I was driving my five-year-old daughter to dance class last week when my phone first alerted me of the news of an active school shooter in Texas.
Upon seeing the initial headline, I felt a wave of nausea but I didn’t have time to really read into the story until my daughter was settled into class. Over the next 45 minutes, I watched as the story evolved, and the number of deaths quickly increased, all while my little girl twirled around a dance studio blissfully unaware of the horror unfolding in a small town in Texas.
When her class was over, I was waiting for her at the door as she came out, bouncing and smiling, and running into my arms. I wrapped her in a way-too-tight hug and she giggled, not knowing that I was unsuccessfully trying to fight back tears. I took a look around me, aware that I was crying in public, and I saw more than a dozen fellow parents doing the same, and we all gave each other knowing looks as we each did our best to hold it together for the sake of our kids’ innocence.
This is what it is to be a parent in the United States.
Now, a week later, my despair hasn’t subsided, and my white-hot rage has only intensified. I just cannot wrap my mind around how the same people who boldly declare that “all lives matter” and who are willing to throw a person in jail for “killing their baby” via abortion are so unwilling to admit that gun violence is an epidemic in this country.
Why is it that my babies’ lives, or any other human lives, only matter as long as they don’t infringe on someone else’s second amendment rights?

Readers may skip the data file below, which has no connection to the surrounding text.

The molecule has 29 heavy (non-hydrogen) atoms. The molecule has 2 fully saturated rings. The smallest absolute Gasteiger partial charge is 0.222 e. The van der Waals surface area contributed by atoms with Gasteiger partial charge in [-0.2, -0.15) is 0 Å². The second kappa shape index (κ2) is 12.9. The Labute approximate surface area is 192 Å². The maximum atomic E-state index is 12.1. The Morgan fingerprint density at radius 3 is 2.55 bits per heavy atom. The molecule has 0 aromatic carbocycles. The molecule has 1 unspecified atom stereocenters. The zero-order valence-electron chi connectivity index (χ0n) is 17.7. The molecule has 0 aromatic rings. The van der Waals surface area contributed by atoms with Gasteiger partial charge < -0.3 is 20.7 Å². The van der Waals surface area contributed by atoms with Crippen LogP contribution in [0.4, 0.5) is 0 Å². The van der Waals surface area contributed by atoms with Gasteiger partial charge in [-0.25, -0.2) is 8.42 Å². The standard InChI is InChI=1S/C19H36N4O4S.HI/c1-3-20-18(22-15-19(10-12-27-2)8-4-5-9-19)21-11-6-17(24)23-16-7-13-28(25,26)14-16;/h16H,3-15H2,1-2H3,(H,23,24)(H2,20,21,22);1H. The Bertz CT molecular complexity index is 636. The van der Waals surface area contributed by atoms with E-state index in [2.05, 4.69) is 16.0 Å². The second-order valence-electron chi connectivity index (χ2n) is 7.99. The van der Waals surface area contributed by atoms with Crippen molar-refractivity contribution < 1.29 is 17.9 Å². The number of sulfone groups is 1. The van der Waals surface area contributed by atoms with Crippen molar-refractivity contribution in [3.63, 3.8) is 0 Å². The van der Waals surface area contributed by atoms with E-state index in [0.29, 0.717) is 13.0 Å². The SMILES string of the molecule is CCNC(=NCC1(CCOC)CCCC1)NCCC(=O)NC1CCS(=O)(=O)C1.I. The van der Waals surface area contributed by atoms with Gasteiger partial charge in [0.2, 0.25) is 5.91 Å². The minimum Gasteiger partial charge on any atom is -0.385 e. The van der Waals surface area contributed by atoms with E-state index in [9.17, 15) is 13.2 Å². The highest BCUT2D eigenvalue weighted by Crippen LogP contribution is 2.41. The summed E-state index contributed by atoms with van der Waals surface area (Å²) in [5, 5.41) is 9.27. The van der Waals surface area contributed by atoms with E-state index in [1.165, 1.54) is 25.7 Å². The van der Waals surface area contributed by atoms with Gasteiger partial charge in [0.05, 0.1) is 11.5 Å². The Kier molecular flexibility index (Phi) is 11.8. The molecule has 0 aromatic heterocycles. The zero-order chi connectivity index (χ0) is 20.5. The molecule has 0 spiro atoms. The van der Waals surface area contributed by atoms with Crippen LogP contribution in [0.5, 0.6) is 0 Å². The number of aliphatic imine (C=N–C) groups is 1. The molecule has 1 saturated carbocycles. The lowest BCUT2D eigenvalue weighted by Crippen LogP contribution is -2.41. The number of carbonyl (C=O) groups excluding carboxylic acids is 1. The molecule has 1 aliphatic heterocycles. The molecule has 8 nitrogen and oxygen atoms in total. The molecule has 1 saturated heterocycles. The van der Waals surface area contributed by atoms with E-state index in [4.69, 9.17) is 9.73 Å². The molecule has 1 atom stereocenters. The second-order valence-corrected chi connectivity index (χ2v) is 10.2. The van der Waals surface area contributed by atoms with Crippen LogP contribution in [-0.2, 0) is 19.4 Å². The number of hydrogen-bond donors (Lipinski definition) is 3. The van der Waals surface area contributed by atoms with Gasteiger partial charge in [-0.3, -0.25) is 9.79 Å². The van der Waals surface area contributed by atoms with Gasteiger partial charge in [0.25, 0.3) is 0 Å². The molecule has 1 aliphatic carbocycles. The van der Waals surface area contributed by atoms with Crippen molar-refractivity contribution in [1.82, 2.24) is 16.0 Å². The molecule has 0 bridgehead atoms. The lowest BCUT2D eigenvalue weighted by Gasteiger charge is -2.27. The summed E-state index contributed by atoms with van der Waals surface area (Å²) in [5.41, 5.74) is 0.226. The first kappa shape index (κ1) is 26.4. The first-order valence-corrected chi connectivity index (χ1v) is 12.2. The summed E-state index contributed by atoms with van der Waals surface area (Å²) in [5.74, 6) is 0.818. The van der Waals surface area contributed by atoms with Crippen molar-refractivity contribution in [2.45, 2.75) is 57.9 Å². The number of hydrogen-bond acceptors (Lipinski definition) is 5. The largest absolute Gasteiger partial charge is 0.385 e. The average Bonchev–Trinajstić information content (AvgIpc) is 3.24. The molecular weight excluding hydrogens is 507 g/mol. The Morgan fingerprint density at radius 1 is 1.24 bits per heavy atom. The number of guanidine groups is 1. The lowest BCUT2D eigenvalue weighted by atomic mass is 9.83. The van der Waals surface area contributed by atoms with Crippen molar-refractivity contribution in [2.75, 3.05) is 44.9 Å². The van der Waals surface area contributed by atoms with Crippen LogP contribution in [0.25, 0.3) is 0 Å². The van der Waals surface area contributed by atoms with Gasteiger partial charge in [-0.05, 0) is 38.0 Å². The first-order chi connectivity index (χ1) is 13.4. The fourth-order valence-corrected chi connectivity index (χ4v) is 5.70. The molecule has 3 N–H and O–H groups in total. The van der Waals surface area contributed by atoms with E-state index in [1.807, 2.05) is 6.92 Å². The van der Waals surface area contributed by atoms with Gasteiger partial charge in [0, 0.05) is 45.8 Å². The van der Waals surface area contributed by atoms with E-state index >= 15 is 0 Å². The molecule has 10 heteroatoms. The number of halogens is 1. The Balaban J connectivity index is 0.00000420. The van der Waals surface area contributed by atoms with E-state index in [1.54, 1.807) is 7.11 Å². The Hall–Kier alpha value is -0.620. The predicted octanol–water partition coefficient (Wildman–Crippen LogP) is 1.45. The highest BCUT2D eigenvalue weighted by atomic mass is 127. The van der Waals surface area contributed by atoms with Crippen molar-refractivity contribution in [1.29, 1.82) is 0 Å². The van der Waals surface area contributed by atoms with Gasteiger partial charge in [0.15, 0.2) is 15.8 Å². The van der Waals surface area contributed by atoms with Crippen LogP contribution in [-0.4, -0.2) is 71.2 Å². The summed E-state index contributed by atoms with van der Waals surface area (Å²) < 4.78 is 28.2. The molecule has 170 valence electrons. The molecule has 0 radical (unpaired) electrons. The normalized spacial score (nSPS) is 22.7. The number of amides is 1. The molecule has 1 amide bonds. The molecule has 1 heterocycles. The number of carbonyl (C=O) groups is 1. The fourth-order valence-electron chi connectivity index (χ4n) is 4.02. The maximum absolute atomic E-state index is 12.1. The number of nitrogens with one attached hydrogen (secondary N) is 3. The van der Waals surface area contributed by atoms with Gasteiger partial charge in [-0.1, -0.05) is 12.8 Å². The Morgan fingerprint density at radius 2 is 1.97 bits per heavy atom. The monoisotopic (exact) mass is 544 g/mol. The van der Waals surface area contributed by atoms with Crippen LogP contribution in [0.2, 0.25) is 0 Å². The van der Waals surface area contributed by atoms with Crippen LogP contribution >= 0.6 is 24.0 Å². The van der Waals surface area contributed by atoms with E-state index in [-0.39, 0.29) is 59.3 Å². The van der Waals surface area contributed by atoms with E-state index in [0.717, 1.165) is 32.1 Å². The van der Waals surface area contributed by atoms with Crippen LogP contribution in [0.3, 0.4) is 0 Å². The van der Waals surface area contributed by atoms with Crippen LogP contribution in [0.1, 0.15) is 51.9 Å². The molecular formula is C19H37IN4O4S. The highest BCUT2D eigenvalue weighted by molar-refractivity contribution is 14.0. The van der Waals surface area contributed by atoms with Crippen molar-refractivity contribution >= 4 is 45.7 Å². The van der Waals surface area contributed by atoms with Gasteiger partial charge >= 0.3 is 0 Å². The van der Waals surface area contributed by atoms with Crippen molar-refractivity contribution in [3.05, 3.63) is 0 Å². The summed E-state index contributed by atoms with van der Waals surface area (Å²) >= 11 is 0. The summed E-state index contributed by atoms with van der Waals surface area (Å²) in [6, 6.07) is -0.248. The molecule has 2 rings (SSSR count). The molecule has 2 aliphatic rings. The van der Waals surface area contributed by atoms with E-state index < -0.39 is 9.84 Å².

I’ve spent the last week contacting my representatives, donating to Everytown and Moms Demand Action, and passionately sharing data in any way I can (including with sidewalk chalk on my own driveway) because I am desperate for change.
But, as cynical as it sounds, I know how all of this will end — with more thoughts and prayers until we do this all over again after the next inevitable massacre.
Like so many others, I’m tired. I am tired of mentally preparing an escape route any time I go to a concert, a movie theater, or any large gathering. I’m tired of the devastating news alerts. I’m tired of our country blaming gun violence on just about everything other than guns.
Above all, I’m tired of being forced to be a neglectful parent to my two daughters just by taking them to school. Because when I drop them off each morning, I let go of their little hands, give them each a smile and a kiss on the head, and send them on their way even though I am fully aware that it could be the last time I ever see them alive.